Training Wheels Gear
Diversity Dots is a unique activity that aids in discussions around Diversity, Equity and Inclusion (DEI). This activity helps learners understand, support, and celebrate coworkers with rising identities through compassion and intersectional awareness.
This activity consists of a unique collection of laminated, colored dot cards.
Group Size: 10-50
Preparation/Lead In: Choose colored dot cards to give to each of your participants. Be sure to have a wide variety of solid dot cards and mixed dot cards (dots that are half one color and half another color) and 1 unique solid dot color card. Try to have one group that is much larger than the other groups. For example, if you had 30 participants in your group, you could choose 10 yellow dots (majority dot group), 8 blue dots, 5 green dots, 3 dots that are half green and half blue, 2 dots that are half yellow and half blue, 1 dot that is half green and half yellow, and 1 red dot (unique dot card).
Invite your participants to make a single file line or circle and close their eyes. Tell them that you will go around and hand them a card that they are to place on their forehead. They must not talk for the rest of the game and must keep their eyes closed even after they have received their cards. As you are passing out the dot cards, make sure you choose the participant that receives the unique color dot sensitively.
After everyone has a dot card, they may open their eyes. Now tell them you are going to be intentionally vague with the directions, as it is a part of the activity. Instruct them to, "Get into your groups without talking." Make sure you do not tell them to organize themselves according to their dots. Just tell them to get into groups.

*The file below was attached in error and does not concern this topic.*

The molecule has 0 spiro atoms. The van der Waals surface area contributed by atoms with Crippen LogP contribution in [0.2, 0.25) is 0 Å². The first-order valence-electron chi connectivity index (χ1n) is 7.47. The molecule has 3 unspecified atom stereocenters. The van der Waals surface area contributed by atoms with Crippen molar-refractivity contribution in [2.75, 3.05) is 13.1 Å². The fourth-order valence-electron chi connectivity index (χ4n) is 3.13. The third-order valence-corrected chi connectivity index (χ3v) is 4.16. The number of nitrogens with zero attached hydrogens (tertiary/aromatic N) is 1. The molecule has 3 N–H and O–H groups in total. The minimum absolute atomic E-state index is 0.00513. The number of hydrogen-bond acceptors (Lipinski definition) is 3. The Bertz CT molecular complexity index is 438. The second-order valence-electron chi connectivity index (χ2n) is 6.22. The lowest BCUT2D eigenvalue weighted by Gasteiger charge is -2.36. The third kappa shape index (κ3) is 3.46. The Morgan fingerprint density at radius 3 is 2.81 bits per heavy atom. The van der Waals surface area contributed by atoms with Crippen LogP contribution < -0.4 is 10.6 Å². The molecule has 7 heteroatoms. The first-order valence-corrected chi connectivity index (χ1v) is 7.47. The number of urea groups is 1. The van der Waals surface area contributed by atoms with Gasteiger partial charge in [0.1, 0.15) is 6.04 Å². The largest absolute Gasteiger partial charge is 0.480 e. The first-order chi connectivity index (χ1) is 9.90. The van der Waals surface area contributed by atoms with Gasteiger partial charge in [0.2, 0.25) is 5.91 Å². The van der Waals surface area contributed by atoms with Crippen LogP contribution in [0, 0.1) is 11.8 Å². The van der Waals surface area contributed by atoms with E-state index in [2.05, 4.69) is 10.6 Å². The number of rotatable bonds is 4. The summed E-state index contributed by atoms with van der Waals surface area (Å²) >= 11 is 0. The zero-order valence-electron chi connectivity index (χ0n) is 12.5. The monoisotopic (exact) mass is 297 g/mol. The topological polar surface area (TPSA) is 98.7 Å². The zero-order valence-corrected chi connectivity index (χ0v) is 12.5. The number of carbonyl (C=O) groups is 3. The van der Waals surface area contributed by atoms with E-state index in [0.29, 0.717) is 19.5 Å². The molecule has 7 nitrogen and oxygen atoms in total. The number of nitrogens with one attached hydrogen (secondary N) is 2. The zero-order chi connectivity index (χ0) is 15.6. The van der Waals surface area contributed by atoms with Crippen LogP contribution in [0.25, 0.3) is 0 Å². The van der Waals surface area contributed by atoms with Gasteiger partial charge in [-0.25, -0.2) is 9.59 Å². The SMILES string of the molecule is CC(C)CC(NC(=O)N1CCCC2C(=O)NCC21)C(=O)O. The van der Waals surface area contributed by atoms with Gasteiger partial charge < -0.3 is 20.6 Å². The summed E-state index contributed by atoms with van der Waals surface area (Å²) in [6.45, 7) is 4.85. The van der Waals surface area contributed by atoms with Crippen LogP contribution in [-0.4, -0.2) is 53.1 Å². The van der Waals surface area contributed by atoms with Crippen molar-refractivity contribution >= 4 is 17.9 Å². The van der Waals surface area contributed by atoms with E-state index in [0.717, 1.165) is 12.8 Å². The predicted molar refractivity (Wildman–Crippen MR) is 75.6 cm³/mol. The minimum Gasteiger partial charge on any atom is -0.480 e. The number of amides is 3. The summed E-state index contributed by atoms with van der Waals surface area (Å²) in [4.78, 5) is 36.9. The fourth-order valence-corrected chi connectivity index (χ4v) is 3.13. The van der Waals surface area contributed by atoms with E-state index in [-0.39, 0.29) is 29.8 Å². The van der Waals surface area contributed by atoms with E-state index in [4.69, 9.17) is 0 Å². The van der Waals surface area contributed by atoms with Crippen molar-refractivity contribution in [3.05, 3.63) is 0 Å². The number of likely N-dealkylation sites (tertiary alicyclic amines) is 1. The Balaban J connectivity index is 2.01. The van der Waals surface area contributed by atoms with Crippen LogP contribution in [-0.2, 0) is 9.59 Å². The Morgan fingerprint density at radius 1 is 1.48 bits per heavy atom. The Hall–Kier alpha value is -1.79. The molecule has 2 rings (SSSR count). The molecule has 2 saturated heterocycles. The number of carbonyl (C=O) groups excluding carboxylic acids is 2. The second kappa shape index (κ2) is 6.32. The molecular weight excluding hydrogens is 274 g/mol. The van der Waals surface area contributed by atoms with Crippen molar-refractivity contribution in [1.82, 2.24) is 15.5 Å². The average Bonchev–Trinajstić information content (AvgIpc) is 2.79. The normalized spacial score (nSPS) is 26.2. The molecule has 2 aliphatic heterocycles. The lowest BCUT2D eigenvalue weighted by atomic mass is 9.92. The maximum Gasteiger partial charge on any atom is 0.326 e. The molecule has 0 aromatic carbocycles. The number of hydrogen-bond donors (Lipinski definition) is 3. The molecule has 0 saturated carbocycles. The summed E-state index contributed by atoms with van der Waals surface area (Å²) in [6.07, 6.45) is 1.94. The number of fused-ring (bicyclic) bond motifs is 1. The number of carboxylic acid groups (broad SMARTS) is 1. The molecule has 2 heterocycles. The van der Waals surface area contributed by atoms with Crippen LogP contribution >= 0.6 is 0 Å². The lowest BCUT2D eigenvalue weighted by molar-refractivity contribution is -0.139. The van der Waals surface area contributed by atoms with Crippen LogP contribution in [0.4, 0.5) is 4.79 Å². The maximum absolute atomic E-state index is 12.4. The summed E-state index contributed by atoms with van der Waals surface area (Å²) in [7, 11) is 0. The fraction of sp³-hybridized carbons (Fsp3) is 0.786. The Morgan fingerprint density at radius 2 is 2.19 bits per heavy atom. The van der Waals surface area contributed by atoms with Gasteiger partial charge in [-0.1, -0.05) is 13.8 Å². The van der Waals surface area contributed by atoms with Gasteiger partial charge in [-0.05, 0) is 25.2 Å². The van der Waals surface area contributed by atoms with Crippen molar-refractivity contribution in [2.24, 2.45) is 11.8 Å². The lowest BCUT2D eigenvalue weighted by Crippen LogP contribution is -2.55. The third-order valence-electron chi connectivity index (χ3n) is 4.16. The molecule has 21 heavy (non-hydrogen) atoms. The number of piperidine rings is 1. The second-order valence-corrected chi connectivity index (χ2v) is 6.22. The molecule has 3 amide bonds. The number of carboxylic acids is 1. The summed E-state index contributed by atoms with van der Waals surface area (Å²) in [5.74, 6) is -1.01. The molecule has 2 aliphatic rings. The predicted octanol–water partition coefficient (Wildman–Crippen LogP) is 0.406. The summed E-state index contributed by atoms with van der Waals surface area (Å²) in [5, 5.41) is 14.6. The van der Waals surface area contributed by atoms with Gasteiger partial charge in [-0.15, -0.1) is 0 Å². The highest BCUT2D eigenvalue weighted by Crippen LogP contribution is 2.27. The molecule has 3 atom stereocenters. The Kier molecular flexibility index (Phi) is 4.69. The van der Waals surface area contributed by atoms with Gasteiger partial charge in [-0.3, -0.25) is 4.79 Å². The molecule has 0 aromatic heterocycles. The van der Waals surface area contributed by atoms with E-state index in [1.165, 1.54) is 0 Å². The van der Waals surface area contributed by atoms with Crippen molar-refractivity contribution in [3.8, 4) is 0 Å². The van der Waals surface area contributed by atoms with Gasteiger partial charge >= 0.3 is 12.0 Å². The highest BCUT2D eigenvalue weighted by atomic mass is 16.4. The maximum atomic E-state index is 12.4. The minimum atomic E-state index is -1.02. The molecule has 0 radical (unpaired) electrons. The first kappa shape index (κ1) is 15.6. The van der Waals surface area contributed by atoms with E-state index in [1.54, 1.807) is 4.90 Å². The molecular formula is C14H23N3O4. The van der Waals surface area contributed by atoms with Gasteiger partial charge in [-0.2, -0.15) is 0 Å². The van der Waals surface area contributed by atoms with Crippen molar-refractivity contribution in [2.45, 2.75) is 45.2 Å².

The participants may group themselves however they choose, although they inevitably will do so by the color of their dot cards. They also must not talk during this process. Make sure that you are paying attention to the group dynamics; participants will sometimes push other participants out of the groups. Leaders and followers will arise, and the 'Majority dot' group will also lend some interesting dynamics.
When it seems that almost everyone has found a group and the person with the unique dot has some idea that s/he is alone, stop the activity. Participants should look around and then take off their dots to see what color dot card they have.
- How did you find your group? How did you help each other out?
- How did it feel to find your group? How did you feel if you didn't find your group?
- Were you happier if your group was bigger or smaller?
- Why did you choose to group yourselves in this way? Remind participants that all you said was 'get in your groups.'
- Did you try to join any groups but get pushed away? For people with multicolor dots, how did you know which group to join?
- How would this activity relate to real life?
- How do you group yourselves in real life? How do you choose your friends?
- Do people tend to group themselves by the way they look? Think about your friends. Do they look like you? Do they dress the same? Are they the same race?
- Why do you think people group themselves based on how they look?
- Why do you think people hang out with people who are similar to them? Is there any value in seeking out people to be friends with who are different than you? What would be the benefits/advantages? What would make this difficult?
- Did you experience any conflict with other groups? How did you treat those that were not a part of your group?
- What were some behaviors that were demonstrated towards you during the activity?
This unique activity is published in Setting the Conflict Compass, by Michelle Cummings with Mike Anderson. All Rights Reserved.
50 Laminated, Colored Dot Cards, 5x7 mesh envelope and complete directions included.